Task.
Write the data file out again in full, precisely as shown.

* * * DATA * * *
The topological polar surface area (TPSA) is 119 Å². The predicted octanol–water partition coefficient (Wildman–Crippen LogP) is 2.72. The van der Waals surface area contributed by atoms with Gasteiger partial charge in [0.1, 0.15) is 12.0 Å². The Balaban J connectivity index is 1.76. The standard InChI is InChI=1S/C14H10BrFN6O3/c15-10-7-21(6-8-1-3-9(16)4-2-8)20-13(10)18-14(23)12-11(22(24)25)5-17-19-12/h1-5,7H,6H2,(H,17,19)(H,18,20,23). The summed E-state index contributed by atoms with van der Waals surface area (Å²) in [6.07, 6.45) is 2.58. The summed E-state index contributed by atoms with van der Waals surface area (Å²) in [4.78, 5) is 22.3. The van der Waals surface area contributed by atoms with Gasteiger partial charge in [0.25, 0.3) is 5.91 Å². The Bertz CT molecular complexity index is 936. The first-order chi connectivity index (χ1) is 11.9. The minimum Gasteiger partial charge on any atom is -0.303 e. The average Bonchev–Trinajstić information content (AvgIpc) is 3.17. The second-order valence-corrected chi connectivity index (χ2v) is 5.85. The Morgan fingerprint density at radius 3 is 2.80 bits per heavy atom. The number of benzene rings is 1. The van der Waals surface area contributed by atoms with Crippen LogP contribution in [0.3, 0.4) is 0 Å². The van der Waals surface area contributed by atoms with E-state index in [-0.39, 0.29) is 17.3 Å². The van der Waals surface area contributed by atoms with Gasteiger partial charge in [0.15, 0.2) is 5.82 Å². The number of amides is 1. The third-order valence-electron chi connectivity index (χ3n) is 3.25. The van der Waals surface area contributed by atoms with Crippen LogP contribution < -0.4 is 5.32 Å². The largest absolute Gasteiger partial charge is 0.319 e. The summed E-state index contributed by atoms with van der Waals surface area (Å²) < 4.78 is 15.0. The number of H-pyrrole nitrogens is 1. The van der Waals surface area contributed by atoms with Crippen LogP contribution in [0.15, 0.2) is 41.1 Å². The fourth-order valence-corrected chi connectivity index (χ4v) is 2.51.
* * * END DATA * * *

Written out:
The topological polar surface area (TPSA) is 119 Å². The predicted octanol–water partition coefficient (Wildman–Crippen LogP) is 2.72. The van der Waals surface area contributed by atoms with Gasteiger partial charge in [0.1, 0.15) is 12.0 Å². The Balaban J connectivity index is 1.76. The standard InChI is InChI=1S/C14H10BrFN6O3/c15-10-7-21(6-8-1-3-9(16)4-2-8)20-13(10)18-14(23)12-11(22(24)25)5-17-19-12/h1-5,7H,6H2,(H,17,19)(H,18,20,23). The summed E-state index contributed by atoms with van der Waals surface area (Å²) in [6.07, 6.45) is 2.58. The summed E-state index contributed by atoms with van der Waals surface area (Å²) in [4.78, 5) is 22.3. The van der Waals surface area contributed by atoms with Gasteiger partial charge in [0.25, 0.3) is 5.91 Å². The Bertz CT molecular complexity index is 936. The first-order chi connectivity index (χ1) is 11.9. The minimum Gasteiger partial charge on any atom is -0.303 e. The average Bonchev–Trinajstić information content (AvgIpc) is 3.17. The second-order valence-corrected chi connectivity index (χ2v) is 5.85. The Morgan fingerprint density at radius 3 is 2.80 bits per heavy atom. The number of benzene rings is 1. The van der Waals surface area contributed by atoms with Crippen LogP contribution in [0.3, 0.4) is 0 Å². The van der Waals surface area contributed by atoms with E-state index in [-0.39, 0.29) is 17.3 Å². The van der Waals surface area contributed by atoms with Gasteiger partial charge in [0.15, 0.2) is 5.82 Å². The number of amides is 1. The third-order valence-electron chi connectivity index (χ3n) is 3.25. The van der Waals surface area contributed by atoms with Crippen LogP contribution < -0.4 is 5.32 Å². The largest absolute Gasteiger partial charge is 0.319 e. The summed E-state index contributed by atoms with van der Waals surface area (Å²) < 4.78 is 15.0. The number of H-pyrrole nitrogens is 1. The van der Waals surface area contributed by atoms with Crippen LogP contribution in [0.15, 0.2) is 41.1 Å². The fourth-order valence-corrected chi connectivity index (χ4v) is 2.51.